The Pulse

Afghanistan and The Stinger Myth

What actually forced the Soviets to withdraw from Afghanistan in 1989?

Afghanistan and The Stinger Myth
Credit: Wikimedia Commons/US Department of Defense

The Soviet Union’s involvement in Afghanistan lasted almost an entire decade, from 1979 to 1989. Estimates over the exact amount of casualties during the brutal nine-year conflict vary, but the general consensus among scholars is that at least one million civilians were killed, in addition to 90,000 Mujahedin fighters, 18,000 Afghan troops, and 14,500 Soviet soldiers.

Yet, to this day there is controversy over what forced the Soviets to withdraw its combat troops from Afghan soil in 1989. For many former American Cold War hawks the answer is clear: The Stinger surface-to-air-missile (SAM).

As Congressman Charlie Wilson told the Washington Post in 1989: “Once the Stinger made their helicopters useless, that put the Russians on foot against the Mujahedin and there’s no one on Earth who can fight the Mujahedin on Foot.” This sentiment was also widely propagated in the American media during the conflict. For example, in an influential 60 Minutes Special by CBS News on Afghanistan in October 1988 the host announced: “The Stinger is generally credited with having won the war for the Mujahedin.”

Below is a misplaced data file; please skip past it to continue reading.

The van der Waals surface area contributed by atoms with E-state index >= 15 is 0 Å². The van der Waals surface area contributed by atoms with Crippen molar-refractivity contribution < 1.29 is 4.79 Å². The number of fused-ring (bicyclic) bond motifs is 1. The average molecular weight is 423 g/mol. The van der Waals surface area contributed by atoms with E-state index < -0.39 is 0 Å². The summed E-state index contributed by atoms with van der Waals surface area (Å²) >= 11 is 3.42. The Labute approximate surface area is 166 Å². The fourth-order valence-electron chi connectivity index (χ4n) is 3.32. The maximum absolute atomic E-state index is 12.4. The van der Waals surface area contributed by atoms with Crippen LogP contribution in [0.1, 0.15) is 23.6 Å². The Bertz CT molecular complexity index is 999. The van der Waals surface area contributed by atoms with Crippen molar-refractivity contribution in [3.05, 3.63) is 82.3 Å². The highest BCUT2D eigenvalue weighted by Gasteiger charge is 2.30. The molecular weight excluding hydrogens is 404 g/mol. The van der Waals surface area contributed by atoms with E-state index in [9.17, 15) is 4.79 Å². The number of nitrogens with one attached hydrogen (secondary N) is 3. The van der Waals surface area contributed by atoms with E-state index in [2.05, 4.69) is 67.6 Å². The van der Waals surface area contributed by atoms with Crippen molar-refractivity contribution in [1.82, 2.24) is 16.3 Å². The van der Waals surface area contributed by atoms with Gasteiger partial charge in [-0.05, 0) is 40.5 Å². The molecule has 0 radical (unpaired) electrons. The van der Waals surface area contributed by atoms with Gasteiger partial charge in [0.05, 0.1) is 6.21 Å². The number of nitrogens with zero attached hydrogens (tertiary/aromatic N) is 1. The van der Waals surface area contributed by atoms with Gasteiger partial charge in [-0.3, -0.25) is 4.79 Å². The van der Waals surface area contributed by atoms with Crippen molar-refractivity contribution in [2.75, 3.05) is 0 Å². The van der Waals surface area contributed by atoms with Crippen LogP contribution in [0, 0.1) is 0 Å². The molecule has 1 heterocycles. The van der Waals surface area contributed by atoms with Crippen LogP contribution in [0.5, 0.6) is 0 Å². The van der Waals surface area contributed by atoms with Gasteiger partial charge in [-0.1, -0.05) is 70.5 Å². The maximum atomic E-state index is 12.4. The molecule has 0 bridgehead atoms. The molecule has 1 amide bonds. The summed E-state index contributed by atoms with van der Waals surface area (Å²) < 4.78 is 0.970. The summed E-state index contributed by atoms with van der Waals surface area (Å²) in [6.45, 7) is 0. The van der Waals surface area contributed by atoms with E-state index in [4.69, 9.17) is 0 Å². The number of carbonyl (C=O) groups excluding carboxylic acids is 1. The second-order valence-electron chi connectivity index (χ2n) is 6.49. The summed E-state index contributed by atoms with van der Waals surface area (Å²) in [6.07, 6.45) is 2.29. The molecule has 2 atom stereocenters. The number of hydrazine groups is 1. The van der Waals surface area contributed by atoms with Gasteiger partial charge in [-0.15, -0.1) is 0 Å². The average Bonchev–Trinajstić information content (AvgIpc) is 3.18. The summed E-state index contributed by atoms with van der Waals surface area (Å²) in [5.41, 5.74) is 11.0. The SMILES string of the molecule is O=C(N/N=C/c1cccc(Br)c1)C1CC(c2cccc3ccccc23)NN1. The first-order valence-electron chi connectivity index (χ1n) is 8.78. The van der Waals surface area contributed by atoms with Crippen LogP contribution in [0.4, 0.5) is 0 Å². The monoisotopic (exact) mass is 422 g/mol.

In the first decade of the 2000s, the Hollywood movie Charlie Wilson’s War further trumpeted this view and credited Charlie Wilson’s determination to increase the funding of “Operation Cyclone” – a secret CIA program to arm and finance the Afghan resistance – and supply the Mujahedin with anti-aircraft weapons with bringing down the Soviet Union and ending the Cold War. (Wilson, in fact, did not favor the Stinger SAM at the beginning of his involvement in the covert operation.)

Read the rest of this article in the July Issue of The Diplomat Magazine, a monthly digital publication packed with exclusive articles and available for download in the Apple App Store,Google Play, or via Amazon.